About this Research Topic
Forests are the world’s greatest repository of terrestrial biomass and biodiversity. Forests serve critical ecological services, supporting the preservation of fauna and flora, and water resources. Planted forests also offer a renewable source of timber, for pulp and paper production, and the biorefinery. Despite their fundamental role for society, thousands of hectares of forests are lost annually due to deforestation, pests and pathogens and urban development. As a consequence, there is an increasing need to develop trees that are more productive under lower inputs, while understanding how they adapt to the environment and respond to biotic and abiotic stress.
Forest genomics and biotechnology, disciplines that study the genetic composition of trees and the methods required to modify them, began over a quarter of a century ago with the development of the first genetic maps and establishment of early methods of genetic transformation. Since then, genomics and biotechnology have impacted all research areas of forestry. Genome analyses of tree populations have uncovered genes involved in adaptation and response to biotic and abiotic stress. Genes that regulate growth and development have been identified, and in many cases their mechanisms of action have been described. Genetic transformation is now widely used to understand the roles of genes and to develop germplasm that is more suitable for commercial tree plantations. However, in contrast to many annual crops that have benefited from centuries of domestication and extensive genomic and biotechnology research, in forestry the field is still in its infancy. Thus, tremendous opportunities remain unexplored.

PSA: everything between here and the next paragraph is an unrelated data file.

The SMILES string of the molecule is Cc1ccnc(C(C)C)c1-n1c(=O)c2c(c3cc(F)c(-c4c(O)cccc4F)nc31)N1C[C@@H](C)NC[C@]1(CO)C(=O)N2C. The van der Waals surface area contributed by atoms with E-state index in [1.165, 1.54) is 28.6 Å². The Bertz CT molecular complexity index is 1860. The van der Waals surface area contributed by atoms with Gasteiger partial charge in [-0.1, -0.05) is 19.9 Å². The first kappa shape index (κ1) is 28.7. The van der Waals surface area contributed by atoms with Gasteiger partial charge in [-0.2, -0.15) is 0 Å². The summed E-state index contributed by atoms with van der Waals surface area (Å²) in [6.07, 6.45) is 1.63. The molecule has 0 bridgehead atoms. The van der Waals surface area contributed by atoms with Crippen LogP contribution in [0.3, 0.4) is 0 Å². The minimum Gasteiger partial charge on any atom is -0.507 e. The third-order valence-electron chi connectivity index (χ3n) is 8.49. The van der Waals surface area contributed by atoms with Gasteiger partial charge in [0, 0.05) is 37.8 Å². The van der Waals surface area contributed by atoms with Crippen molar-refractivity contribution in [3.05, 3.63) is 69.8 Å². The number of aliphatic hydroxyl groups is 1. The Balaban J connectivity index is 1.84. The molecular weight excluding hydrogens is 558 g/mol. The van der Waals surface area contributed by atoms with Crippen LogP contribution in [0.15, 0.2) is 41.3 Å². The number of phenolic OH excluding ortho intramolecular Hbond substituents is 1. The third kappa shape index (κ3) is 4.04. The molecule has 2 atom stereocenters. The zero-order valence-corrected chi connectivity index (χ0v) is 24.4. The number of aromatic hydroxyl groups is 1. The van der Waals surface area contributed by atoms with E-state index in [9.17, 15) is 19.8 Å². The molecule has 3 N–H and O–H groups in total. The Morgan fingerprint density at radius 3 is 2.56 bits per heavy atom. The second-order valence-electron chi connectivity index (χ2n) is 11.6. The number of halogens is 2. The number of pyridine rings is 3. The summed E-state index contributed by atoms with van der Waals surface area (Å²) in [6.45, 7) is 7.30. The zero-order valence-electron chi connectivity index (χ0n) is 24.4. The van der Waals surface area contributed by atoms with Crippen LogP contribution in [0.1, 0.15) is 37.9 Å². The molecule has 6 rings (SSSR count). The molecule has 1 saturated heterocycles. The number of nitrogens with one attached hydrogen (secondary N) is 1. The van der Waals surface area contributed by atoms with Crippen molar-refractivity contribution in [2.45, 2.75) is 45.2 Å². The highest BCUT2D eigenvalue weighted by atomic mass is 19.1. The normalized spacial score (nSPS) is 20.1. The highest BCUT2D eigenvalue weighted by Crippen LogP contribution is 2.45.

This Research Topic aims to briefly summarize recent findings, to discuss long-term goals and to think ahead about future developments and how this can be applied to improve growth and quality of forest trees. Mini-review articles are sought in forest genomics and biotechnology, with a focus on future directions applied to (1) genetic engineering, (2) adaptation, (3) genomics of conifers and hardwoods, (4) cell wall and wood formation, (5) development (6) metabolic engineering (7) biotic and abiotic resistance and (8) the biorefinery.
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